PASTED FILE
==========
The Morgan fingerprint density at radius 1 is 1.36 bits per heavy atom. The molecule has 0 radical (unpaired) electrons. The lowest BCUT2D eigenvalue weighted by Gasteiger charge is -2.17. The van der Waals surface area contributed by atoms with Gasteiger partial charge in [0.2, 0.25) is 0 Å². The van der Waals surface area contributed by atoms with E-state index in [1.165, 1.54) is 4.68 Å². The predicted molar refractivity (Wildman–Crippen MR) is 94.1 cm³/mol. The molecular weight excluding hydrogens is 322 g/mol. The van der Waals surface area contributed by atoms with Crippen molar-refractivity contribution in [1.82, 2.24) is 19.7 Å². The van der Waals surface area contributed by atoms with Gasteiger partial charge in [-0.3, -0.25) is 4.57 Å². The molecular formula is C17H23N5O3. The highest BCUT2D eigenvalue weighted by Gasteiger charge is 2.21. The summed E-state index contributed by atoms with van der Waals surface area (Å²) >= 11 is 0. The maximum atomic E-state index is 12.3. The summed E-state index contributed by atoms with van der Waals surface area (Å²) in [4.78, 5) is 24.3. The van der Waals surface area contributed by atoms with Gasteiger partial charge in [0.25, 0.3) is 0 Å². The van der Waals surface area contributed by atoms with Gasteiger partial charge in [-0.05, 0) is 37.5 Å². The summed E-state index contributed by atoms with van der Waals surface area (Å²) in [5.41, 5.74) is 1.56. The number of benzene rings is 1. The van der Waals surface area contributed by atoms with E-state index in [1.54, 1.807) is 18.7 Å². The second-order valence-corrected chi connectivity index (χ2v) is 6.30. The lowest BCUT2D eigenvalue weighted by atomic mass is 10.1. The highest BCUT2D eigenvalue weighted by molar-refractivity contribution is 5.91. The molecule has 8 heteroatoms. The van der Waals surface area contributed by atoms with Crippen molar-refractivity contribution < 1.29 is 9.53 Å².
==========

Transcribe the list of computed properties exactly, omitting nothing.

The Morgan fingerprint density at radius 1 is 1.36 bits per heavy atom. The molecule has 0 radical (unpaired) electrons. The lowest BCUT2D eigenvalue weighted by Gasteiger charge is -2.17. The van der Waals surface area contributed by atoms with Gasteiger partial charge in [0.2, 0.25) is 0 Å². The van der Waals surface area contributed by atoms with E-state index in [1.165, 1.54) is 4.68 Å². The predicted molar refractivity (Wildman–Crippen MR) is 94.1 cm³/mol. The molecular weight excluding hydrogens is 322 g/mol. The van der Waals surface area contributed by atoms with Crippen molar-refractivity contribution in [1.82, 2.24) is 19.7 Å². The van der Waals surface area contributed by atoms with Gasteiger partial charge in [-0.3, -0.25) is 4.57 Å². The molecular formula is C17H23N5O3. The highest BCUT2D eigenvalue weighted by Gasteiger charge is 2.21. The summed E-state index contributed by atoms with van der Waals surface area (Å²) >= 11 is 0. The maximum atomic E-state index is 12.3. The summed E-state index contributed by atoms with van der Waals surface area (Å²) in [4.78, 5) is 24.3. The van der Waals surface area contributed by atoms with Gasteiger partial charge in [0.25, 0.3) is 0 Å². The van der Waals surface area contributed by atoms with Gasteiger partial charge in [-0.05, 0) is 37.5 Å². The summed E-state index contributed by atoms with van der Waals surface area (Å²) in [5.41, 5.74) is 1.56. The number of benzene rings is 1. The van der Waals surface area contributed by atoms with E-state index in [1.54, 1.807) is 18.7 Å². The second-order valence-corrected chi connectivity index (χ2v) is 6.30. The lowest BCUT2D eigenvalue weighted by atomic mass is 10.1. The highest BCUT2D eigenvalue weighted by molar-refractivity contribution is 5.91. The molecule has 8 heteroatoms. The van der Waals surface area contributed by atoms with Crippen molar-refractivity contribution < 1.29 is 9.53 Å².